A Tip on Admitting Evidence for Trial

Evidence is one of, if not the, most difficult topics for a pro se litigant to grasp. Every day I look on the internet and see people ranting about wanting to recuse their judge because they wouldn't allow them to use some kind of evidence during a trial or hearing. Usually it is telephone records, bank records, and other items that are clearly hearsay, at least to someone who has taken the time to actually read the rules before deciding they are qualified to appear in a court and represent themselves on their own case.

We've said this a hundred time and we'll keep saying it…When you choose to represent yourself, you are held to the same standards as a lawyer. You have to work within the same rules they do and the judge isn't there to explain how you are messing up, just like they don't tel llawyers how to do things. The judge is the referee of the game, not the coach and not really a player.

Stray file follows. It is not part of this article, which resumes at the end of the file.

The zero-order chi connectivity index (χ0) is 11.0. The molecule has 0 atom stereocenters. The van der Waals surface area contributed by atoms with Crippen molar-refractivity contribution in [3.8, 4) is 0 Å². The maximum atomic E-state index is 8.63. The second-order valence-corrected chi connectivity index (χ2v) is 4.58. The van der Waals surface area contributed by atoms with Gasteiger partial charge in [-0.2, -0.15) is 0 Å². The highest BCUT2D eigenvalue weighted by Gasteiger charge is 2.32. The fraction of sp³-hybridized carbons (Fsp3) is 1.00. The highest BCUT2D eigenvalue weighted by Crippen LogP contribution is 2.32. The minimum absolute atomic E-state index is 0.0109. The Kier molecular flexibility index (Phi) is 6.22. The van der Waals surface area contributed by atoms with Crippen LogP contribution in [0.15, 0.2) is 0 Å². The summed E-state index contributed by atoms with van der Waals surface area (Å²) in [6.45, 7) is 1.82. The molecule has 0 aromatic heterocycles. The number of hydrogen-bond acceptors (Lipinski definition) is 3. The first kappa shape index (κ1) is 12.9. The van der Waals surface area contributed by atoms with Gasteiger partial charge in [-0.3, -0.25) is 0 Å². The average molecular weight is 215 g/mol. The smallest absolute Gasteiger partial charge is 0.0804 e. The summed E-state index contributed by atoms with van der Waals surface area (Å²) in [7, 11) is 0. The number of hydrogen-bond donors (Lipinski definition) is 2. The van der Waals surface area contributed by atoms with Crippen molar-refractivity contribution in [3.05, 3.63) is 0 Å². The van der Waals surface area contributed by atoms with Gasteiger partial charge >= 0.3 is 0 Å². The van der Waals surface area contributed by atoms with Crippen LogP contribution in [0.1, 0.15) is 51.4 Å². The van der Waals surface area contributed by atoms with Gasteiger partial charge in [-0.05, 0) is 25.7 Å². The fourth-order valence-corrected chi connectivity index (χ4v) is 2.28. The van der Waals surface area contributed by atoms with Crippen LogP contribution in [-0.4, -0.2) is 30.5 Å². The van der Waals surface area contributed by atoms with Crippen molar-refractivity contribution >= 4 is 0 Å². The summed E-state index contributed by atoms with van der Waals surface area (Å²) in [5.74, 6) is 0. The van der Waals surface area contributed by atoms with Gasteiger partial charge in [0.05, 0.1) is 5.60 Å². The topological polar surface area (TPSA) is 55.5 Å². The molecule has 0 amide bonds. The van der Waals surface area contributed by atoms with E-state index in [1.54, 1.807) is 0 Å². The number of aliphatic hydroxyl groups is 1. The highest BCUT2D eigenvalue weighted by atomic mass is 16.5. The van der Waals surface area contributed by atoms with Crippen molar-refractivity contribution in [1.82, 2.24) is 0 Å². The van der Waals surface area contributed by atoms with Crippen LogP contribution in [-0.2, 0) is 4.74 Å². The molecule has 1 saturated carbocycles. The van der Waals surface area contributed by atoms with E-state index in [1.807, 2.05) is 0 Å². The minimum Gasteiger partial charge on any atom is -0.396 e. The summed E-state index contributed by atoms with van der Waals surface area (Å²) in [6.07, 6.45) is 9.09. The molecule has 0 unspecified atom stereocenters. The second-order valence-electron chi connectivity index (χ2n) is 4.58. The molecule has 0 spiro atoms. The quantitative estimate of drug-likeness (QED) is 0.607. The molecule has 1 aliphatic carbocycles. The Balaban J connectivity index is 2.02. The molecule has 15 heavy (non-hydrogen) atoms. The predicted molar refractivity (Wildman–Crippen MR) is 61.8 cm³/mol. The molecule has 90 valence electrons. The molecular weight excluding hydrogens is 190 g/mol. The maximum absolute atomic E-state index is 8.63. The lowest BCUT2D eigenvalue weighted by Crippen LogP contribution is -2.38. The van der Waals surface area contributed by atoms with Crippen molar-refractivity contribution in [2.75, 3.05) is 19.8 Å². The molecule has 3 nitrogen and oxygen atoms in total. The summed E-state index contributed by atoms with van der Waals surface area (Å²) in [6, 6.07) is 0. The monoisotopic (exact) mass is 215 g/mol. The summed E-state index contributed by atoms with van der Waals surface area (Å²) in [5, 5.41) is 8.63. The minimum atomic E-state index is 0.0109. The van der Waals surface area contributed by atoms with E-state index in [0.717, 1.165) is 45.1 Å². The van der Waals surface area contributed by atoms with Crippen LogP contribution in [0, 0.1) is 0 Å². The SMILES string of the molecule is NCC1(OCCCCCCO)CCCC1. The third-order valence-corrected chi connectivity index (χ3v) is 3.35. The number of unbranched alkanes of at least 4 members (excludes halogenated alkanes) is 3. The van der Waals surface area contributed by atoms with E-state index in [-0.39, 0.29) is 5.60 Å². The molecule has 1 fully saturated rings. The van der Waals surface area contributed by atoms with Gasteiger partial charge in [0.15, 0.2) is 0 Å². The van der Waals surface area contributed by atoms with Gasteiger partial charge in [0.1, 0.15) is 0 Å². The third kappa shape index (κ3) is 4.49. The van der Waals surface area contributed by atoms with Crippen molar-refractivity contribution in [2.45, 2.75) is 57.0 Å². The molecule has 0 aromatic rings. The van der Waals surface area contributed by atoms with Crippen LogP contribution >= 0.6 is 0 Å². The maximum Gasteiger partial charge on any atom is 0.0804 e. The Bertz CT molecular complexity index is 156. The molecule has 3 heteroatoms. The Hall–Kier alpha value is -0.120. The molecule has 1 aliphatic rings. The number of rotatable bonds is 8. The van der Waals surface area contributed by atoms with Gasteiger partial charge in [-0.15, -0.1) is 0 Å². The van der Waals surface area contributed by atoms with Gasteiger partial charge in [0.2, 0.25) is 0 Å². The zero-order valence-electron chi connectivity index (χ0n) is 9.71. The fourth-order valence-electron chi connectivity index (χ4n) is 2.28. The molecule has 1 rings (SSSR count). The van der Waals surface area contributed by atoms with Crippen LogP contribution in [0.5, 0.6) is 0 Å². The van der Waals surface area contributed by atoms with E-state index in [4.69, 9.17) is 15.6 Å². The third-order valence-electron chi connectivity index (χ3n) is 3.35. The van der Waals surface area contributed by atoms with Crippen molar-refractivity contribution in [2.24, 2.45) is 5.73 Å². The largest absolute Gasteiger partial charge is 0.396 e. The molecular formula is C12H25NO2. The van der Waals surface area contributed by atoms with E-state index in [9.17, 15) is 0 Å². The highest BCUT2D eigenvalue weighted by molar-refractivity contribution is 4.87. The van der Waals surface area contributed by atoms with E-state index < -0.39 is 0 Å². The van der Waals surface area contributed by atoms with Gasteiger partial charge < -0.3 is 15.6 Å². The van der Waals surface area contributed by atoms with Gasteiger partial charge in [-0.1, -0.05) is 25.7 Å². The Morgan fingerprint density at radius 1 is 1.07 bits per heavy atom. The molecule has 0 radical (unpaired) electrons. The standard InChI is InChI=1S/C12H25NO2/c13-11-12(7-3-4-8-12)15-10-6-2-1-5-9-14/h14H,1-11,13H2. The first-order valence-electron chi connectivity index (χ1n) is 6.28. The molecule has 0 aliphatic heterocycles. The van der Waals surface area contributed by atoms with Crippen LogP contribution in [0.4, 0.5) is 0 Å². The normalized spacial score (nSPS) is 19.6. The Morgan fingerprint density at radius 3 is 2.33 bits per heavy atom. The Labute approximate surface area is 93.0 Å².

I am going to give you one tip that may help prevent you from getting blindsided at trial by not being able to admit yoru evidence. Ask the judge if you and the othe side can pre-admit the evidence. Ask if you each can send the other side a trial marked copy of the exhibits you intend to use along with a list of the exhibits and obtain objections in advance. The judge will usually agree to that since it moves the trial along quicker and, in addition, you will learn the objections your opponent has and be able to rectiify them.

This tip won't excuse you from learning the Rules of Evidence or the Rules of Civil Procedure, but it may make things a little easier.

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